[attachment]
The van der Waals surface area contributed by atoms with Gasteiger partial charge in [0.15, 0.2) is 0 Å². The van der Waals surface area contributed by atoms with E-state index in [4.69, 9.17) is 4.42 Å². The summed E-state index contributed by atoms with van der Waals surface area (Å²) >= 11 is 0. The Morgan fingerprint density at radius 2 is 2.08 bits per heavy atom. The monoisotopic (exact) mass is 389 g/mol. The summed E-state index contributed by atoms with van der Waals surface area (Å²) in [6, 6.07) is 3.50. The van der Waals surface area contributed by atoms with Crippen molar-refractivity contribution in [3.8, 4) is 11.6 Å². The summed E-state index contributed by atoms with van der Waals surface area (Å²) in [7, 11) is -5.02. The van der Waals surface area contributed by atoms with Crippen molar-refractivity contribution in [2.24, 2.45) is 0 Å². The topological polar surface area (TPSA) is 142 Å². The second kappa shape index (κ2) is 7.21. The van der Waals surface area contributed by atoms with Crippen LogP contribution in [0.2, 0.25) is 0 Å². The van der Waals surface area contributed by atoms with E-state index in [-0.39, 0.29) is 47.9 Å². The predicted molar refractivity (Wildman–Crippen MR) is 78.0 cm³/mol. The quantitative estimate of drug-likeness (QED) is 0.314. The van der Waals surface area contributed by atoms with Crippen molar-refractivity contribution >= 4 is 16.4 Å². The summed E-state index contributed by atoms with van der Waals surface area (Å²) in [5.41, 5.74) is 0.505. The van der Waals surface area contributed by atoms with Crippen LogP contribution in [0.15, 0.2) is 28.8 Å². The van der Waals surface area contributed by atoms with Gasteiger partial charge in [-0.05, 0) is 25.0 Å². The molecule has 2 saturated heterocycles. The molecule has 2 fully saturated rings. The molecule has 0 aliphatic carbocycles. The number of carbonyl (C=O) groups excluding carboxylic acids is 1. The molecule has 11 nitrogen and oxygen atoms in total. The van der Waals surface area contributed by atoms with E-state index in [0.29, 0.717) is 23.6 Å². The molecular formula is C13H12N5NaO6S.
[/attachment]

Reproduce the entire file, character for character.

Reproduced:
The van der Waals surface area contributed by atoms with Gasteiger partial charge in [0.15, 0.2) is 0 Å². The van der Waals surface area contributed by atoms with E-state index in [4.69, 9.17) is 4.42 Å². The summed E-state index contributed by atoms with van der Waals surface area (Å²) >= 11 is 0. The Morgan fingerprint density at radius 2 is 2.08 bits per heavy atom. The monoisotopic (exact) mass is 389 g/mol. The summed E-state index contributed by atoms with van der Waals surface area (Å²) in [6, 6.07) is 3.50. The van der Waals surface area contributed by atoms with Crippen molar-refractivity contribution in [3.8, 4) is 11.6 Å². The summed E-state index contributed by atoms with van der Waals surface area (Å²) in [7, 11) is -5.02. The van der Waals surface area contributed by atoms with Crippen molar-refractivity contribution in [2.24, 2.45) is 0 Å². The topological polar surface area (TPSA) is 142 Å². The second kappa shape index (κ2) is 7.21. The van der Waals surface area contributed by atoms with Crippen LogP contribution in [0.2, 0.25) is 0 Å². The van der Waals surface area contributed by atoms with E-state index in [-0.39, 0.29) is 47.9 Å². The predicted molar refractivity (Wildman–Crippen MR) is 78.0 cm³/mol. The quantitative estimate of drug-likeness (QED) is 0.314. The van der Waals surface area contributed by atoms with Crippen molar-refractivity contribution >= 4 is 16.4 Å². The summed E-state index contributed by atoms with van der Waals surface area (Å²) in [5.41, 5.74) is 0.505. The van der Waals surface area contributed by atoms with Crippen LogP contribution in [0.15, 0.2) is 28.8 Å². The van der Waals surface area contributed by atoms with Gasteiger partial charge in [-0.05, 0) is 25.0 Å². The molecule has 2 saturated heterocycles. The molecule has 2 fully saturated rings. The molecule has 0 aliphatic carbocycles. The number of carbonyl (C=O) groups excluding carboxylic acids is 1. The molecule has 11 nitrogen and oxygen atoms in total. The van der Waals surface area contributed by atoms with E-state index in [0.29, 0.717) is 23.6 Å². The molecular formula is C13H12N5NaO6S.